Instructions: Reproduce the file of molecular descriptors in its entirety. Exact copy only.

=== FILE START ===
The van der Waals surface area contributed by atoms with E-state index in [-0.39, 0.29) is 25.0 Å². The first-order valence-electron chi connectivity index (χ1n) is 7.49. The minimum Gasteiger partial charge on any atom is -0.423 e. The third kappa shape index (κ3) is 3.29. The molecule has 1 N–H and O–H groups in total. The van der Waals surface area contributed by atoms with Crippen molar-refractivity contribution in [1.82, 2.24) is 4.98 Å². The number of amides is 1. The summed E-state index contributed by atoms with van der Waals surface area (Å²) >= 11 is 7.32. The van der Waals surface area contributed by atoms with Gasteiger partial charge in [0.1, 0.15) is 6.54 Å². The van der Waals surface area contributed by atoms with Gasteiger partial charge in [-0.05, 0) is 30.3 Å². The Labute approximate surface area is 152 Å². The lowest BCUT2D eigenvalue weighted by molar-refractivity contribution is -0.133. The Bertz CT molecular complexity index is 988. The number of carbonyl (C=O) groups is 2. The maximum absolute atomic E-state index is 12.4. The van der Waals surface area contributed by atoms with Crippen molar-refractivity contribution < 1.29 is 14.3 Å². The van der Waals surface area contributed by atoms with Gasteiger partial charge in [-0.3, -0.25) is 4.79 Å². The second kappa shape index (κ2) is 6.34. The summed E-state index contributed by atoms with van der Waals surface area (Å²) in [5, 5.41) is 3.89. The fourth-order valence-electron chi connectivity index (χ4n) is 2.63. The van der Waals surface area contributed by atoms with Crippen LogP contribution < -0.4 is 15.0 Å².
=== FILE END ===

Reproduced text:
The van der Waals surface area contributed by atoms with E-state index in [-0.39, 0.29) is 25.0 Å². The first-order valence-electron chi connectivity index (χ1n) is 7.49. The minimum Gasteiger partial charge on any atom is -0.423 e. The third kappa shape index (κ3) is 3.29. The molecule has 1 N–H and O–H groups in total. The van der Waals surface area contributed by atoms with Crippen molar-refractivity contribution in [1.82, 2.24) is 4.98 Å². The number of amides is 1. The summed E-state index contributed by atoms with van der Waals surface area (Å²) >= 11 is 7.32. The van der Waals surface area contributed by atoms with Gasteiger partial charge in [0.1, 0.15) is 6.54 Å². The van der Waals surface area contributed by atoms with Gasteiger partial charge in [-0.05, 0) is 30.3 Å². The Labute approximate surface area is 152 Å². The lowest BCUT2D eigenvalue weighted by molar-refractivity contribution is -0.133. The Bertz CT molecular complexity index is 988. The number of carbonyl (C=O) groups is 2. The maximum absolute atomic E-state index is 12.4. The van der Waals surface area contributed by atoms with Crippen molar-refractivity contribution < 1.29 is 14.3 Å². The van der Waals surface area contributed by atoms with Gasteiger partial charge in [-0.3, -0.25) is 4.79 Å². The second kappa shape index (κ2) is 6.34. The summed E-state index contributed by atoms with van der Waals surface area (Å²) in [5, 5.41) is 3.89. The fourth-order valence-electron chi connectivity index (χ4n) is 2.63. The van der Waals surface area contributed by atoms with Crippen LogP contribution < -0.4 is 15.0 Å².